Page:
Written by Garry K. Smith with assistance from Pat and Geoffry Hyde, members of Newcastle & Hunter Valley Speleo Society. Article as published in the Australian Caver, 134, 1993.
Often people outside caving circles overhear or are literally left in the dark when talking to cavers who throw around words like abseiling, pitch, fissure and flattener. To the lay person we cavers must sound crazy. For example how many people would know what was meant by this simple description of a caving trip.
"We ground-trog for an hour before locating the entrance in a doline on the ridge above the resurgence. The first section was easily chimneyed to a large ledge overhanging a pitch. At the northern end of the ledge we used a jug-handle as the anchor point for the ladder trace and a large stalagmite for the belay point. A few of our group abseiled using cross-krabs. Next there was a tight squeeze followed by a long flattener. We emerged in a railway tunnel and followed it to the stream passage which eventually ended in a boulder choke."
I am quite sure we could all spin a few convincing yarns about the definitions of some of these words. Listed below are some of the not so correct word definitions and colloquial terms used in speleological circles.
|Anchor||A heavy rock attached to a string line, which is dropped down a pitch to check the depth before lowering abseiling ropes or ladders.|
|Bat||A small flying mammal, which is capable of excreting with precise accuracy while in full flight.|
|Battery||The thing that always gets stuck in a tight squeeze.|
|Belay||A group of cavers lost underground and not able to find their way back through a maze of passages, sometimes referred to as a DELAY by experienced cavers.|
|Caver||A rockclimber who wants to get away from bad weather conditions in the mountains.|
|Experienced Caver||A person who has no idea of time or distance while underground.|
|Chimney||A vertical shaft with a bright-spark at the bottom.|
|Choke||An over sized caver, firmly wedged in a small passage.|
|Claustrophobic||Someone who is frightened of Santa Claus.|
|Cleft||An open wound on a cavers chin which may require stitching. This type of injury is often incurred while following too closely behind the boots of the caver ahead.|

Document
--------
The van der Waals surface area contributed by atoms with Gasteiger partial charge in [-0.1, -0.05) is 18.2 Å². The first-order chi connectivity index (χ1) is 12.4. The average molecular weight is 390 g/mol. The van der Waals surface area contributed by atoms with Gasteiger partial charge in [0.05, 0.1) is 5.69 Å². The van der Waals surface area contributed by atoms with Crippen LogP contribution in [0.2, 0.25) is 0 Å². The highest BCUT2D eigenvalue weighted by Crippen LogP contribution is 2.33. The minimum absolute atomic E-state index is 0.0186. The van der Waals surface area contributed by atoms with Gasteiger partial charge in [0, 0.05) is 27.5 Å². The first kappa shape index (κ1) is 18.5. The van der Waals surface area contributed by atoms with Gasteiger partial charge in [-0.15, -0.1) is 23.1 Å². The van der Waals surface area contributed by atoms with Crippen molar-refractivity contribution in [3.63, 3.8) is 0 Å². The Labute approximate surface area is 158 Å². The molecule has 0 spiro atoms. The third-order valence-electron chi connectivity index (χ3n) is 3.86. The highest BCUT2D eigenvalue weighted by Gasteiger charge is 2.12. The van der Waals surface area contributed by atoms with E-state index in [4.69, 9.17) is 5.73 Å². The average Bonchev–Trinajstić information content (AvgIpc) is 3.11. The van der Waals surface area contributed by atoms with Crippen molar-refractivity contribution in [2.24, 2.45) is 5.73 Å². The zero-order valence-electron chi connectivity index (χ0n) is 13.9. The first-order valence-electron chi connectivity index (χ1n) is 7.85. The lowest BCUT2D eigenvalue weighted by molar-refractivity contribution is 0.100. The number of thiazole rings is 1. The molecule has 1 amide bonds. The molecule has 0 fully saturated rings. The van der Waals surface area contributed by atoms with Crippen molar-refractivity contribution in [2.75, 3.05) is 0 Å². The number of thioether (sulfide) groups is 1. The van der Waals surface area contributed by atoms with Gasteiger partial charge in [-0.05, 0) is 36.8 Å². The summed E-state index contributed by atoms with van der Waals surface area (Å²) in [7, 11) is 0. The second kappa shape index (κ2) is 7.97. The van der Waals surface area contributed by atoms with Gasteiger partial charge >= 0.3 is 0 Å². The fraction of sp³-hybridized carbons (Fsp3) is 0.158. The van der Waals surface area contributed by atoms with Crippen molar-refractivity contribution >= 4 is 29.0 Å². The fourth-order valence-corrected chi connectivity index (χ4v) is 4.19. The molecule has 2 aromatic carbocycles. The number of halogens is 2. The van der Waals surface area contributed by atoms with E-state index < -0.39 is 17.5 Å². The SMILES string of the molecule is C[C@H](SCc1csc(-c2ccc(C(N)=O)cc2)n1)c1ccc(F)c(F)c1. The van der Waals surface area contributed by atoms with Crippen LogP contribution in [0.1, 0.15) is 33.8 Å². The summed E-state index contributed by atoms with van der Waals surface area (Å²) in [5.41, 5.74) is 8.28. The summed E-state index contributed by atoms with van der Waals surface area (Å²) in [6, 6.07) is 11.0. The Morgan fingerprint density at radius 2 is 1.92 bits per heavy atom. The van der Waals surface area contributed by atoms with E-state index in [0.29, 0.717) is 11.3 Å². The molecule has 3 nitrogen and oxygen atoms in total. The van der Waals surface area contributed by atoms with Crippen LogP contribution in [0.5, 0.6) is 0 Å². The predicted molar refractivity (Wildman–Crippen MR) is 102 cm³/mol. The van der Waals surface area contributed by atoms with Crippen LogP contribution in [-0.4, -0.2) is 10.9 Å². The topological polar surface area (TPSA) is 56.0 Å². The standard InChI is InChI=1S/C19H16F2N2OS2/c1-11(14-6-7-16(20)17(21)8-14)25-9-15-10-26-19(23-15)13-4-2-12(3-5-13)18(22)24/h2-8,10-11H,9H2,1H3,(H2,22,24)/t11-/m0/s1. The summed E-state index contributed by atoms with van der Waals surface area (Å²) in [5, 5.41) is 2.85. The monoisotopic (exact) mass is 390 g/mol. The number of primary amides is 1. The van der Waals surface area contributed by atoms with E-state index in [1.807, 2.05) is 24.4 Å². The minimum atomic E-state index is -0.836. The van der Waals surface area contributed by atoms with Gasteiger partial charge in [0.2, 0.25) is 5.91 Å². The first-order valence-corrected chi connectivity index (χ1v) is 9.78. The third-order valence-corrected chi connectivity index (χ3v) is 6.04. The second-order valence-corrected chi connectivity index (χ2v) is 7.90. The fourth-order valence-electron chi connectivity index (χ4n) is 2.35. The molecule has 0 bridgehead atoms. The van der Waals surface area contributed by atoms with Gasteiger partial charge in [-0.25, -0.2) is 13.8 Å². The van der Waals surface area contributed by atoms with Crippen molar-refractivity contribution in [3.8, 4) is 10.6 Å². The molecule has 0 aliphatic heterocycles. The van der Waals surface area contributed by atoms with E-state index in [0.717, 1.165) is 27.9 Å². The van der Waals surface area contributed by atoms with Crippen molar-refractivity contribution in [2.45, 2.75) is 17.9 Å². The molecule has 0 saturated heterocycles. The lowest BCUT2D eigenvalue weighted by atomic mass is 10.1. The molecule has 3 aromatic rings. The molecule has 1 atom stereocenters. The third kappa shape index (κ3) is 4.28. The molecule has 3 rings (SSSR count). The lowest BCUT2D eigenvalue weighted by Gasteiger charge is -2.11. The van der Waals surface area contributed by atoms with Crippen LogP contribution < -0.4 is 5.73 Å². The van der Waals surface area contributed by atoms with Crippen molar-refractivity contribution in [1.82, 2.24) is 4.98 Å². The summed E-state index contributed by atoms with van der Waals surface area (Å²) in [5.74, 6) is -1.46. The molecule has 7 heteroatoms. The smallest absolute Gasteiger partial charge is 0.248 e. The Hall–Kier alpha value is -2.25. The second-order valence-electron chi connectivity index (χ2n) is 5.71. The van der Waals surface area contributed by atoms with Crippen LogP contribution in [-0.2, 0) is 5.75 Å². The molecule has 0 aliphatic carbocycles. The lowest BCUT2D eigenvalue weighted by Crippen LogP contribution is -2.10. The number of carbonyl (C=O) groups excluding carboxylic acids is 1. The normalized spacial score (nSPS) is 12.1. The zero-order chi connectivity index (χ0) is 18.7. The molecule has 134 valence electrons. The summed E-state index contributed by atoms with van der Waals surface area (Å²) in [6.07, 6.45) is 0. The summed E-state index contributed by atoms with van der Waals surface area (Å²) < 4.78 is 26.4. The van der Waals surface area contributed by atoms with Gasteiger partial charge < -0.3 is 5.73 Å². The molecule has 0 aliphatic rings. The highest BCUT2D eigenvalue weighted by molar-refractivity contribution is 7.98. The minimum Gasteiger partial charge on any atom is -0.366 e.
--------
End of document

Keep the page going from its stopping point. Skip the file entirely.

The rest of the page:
|Column||A continuous procession of cavers winding their way through the cave passages.|
|Coralloids||A form of haemorrhoids (piles) which develops when a caver spends too much time sitting on a cold damp floor.|
|Crawl||What you do when you want to gain access to a cave under the control of another club.|
|Dead Cave||A cave that smells of a partly decomposed animal.|
|Decorations||A collection of trendy, state of the art climbing gear hanging from a cavers waist harness.|
|Doline||An environmentally friendly, decomposing string made of spaghetti, used to accurately measure caves during surveying expeditions.|
|Efflux||A resulting gaseous reaction which occurs after consuming a large meal of baked beans.|
|Fault||Something that goes wrong, which you can blame on another person.|
|Fissure||A caver who has become bored with the sport and spends most of the time fishing for perch or trout in the nearby river.|
|Foul Air||Often encountered in a tight passage, when following a caver who has eaten baked beans for breakfast.|
|Guano||A lubricating substance which when liberally applied to an over size caver, assists in extracting them from a tight squeeze. Works better when applied fresh.|
|Pitch||The Colour of a cave when all the lights go out.|
|Rift||A divorce or irreparable marriage breakup of a couple, brought about by one partners desire to go caving more than once a week.|
|Speleology||An addiction to which there is no cure. The only treatment is more caving.|
|Stalagmite||A small cave dwelling insect. A bite from this nasty insect will result in a skin irritation, followed by severe itching. However the bite is not fatal.|
|Stalactites||Tightly fitting jeans.|
|Station||A place which inexperienced cavers look for, to find the easy way out of a cave. Usually located at the end of a railway tunnel.|
|Sump||The part of the cavers car that is left behind on the rough track to the Karst Area.|
|Tight Squeeze||Five cavers and all their camping equipment in a Suzuki Vitara 4WD.|
|Tracer||An armchair caver who spends most of their time drawing cave maps from survey data.|
|Trog||A well dressed caver, who frequents the local dance with suit and tie, but hasn't had a shower for a fortnight.|
|Whaletail||A very long and unbelievable caving story about a past underground expedition.|
Reproduced by courtesy of the author.